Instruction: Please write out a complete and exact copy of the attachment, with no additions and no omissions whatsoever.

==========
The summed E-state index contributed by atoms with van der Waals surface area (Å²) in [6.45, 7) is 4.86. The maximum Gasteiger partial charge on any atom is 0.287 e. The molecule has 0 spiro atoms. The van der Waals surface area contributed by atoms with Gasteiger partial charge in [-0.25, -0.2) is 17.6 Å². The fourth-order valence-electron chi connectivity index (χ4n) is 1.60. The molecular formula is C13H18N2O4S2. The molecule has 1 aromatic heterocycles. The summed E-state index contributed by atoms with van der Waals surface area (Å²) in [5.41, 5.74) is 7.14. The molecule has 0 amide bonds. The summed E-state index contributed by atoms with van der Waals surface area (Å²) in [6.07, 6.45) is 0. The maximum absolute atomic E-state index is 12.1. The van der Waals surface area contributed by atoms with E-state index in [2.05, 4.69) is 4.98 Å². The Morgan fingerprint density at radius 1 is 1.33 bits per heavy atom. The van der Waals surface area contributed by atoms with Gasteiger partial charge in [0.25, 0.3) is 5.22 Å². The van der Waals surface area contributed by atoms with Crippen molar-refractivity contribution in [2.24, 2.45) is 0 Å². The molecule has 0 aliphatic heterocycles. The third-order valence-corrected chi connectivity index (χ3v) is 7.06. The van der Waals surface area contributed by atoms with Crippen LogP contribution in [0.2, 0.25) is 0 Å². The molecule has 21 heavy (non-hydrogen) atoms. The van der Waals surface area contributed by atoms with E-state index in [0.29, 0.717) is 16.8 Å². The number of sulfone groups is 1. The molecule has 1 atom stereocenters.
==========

The summed E-state index contributed by atoms with van der Waals surface area (Å²) in [6.45, 7) is 4.86. The maximum Gasteiger partial charge on any atom is 0.287 e. The molecule has 0 spiro atoms. The van der Waals surface area contributed by atoms with Gasteiger partial charge in [-0.25, -0.2) is 17.6 Å². The fourth-order valence-electron chi connectivity index (χ4n) is 1.60. The molecular formula is C13H18N2O4S2. The molecule has 1 aromatic heterocycles. The summed E-state index contributed by atoms with van der Waals surface area (Å²) in [5.41, 5.74) is 7.14. The molecule has 0 amide bonds. The summed E-state index contributed by atoms with van der Waals surface area (Å²) in [6.07, 6.45) is 0. The maximum absolute atomic E-state index is 12.1. The van der Waals surface area contributed by atoms with E-state index in [2.05, 4.69) is 4.98 Å². The Morgan fingerprint density at radius 1 is 1.33 bits per heavy atom. The van der Waals surface area contributed by atoms with Gasteiger partial charge in [0.25, 0.3) is 5.22 Å². The van der Waals surface area contributed by atoms with Crippen molar-refractivity contribution in [2.24, 2.45) is 0 Å². The molecule has 0 aliphatic heterocycles. The third-order valence-corrected chi connectivity index (χ3v) is 7.06. The van der Waals surface area contributed by atoms with Crippen LogP contribution in [0.2, 0.25) is 0 Å². The molecule has 21 heavy (non-hydrogen) atoms. The van der Waals surface area contributed by atoms with E-state index in [0.29, 0.717) is 16.8 Å². The number of sulfone groups is 1. The molecule has 1 atom stereocenters.